Members and clients of TCDN share their experience in combatting TIP with PRLP personnel.
Trafficking in persons (TIP) is a reality that many vulnerable people in Myanmar face, especially along the border with Thailand. Many people, seeking legitimate jobs, cross the border only to find themselves caught up in a criminal enterprise. Thwee Community Development Network (TCDN), through a grant from Tetra Tech’s Promoting the Rule of Law Project (PRLP), is combatting TIP through awareness raising activities, protection measures, and victim support services in Myawaddy Township.
One of their clients, Aye Aye Than*, spent nine years working illegally in a factory in Thailand for a promised salary of $225 per month, which was seldom paid in full. She often worked from 1 a.m. to 8 p.m. and was beaten for being sleepy at work. Aye Aye Than values the information and assistance provided by TCDN, which focuses on the same situations she experienced. After TCDN training, she now shares information about safe migration, problems faced by illegal workers, and procedures for traveling legally to young people who are seeking to migrate. Aye Aye Than said, “If I had received this kind of training before, I would have avoided the troubles I faced in Thailand. I don’t want other people to suffer like me, so I share what I learned from the training to young people in my village.”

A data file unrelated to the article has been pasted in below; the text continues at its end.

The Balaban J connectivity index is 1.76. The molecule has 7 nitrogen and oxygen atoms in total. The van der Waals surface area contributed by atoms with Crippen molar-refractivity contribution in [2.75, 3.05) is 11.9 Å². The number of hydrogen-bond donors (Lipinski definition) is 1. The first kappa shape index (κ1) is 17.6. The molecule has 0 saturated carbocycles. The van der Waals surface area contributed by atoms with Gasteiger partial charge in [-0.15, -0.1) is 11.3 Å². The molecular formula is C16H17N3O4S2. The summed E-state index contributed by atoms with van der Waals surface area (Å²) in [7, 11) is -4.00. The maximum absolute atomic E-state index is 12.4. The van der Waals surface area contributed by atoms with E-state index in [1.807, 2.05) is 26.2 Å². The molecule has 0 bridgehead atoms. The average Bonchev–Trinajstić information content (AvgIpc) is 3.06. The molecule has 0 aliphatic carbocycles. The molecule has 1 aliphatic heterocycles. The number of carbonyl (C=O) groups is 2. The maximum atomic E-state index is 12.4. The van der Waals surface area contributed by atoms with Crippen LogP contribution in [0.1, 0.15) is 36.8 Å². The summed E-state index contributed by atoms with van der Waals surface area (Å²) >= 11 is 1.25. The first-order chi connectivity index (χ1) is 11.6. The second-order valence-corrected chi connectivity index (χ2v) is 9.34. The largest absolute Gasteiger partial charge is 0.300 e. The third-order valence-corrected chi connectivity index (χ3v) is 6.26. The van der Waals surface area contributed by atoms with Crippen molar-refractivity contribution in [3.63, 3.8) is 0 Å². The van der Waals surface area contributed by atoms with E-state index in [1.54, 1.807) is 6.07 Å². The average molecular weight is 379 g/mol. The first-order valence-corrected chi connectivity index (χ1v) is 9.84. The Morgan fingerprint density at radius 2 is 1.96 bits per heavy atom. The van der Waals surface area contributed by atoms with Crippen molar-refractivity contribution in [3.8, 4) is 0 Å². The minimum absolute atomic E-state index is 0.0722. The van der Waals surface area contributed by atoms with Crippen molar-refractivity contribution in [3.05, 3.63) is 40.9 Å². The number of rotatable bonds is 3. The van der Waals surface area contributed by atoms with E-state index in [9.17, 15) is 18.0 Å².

Another client, Moe Kaung*, was exploited by being sold from one broker to another. After being transported to various locations at night and hid in the daytime, he was sold to work on a fishing boat, which was continuously guarded. Moe Kaung, was held as a prisoner, never being allowed to leave the boat even when in port. He is now an active volunteer in his community, sharing information about TIP and human rights. Moe Kaung said, “Today in my village, people are more informed and more prepared about working in Thailand. They know how to protect themselves from being exploited.”
TCDN is collaborating with various government officials and community organizations to protect victims and provide services such as counseling and safe houses. They conduct advocacy meetings and workshops with township level government officials and distribute awareness raising materials. Also, they conducted a commemoration of the signing of the Myanmar Anti-Trafficking in Persons Law, bringing together the community and government to discuss how to best assist victims and protect others from falling prey to this abuse. With support from PRLP, TCDN continues to provide a more inclusive and responsive approach to addressing human rights abuses.
* Represents fake names to protect the individuals who have told their stories.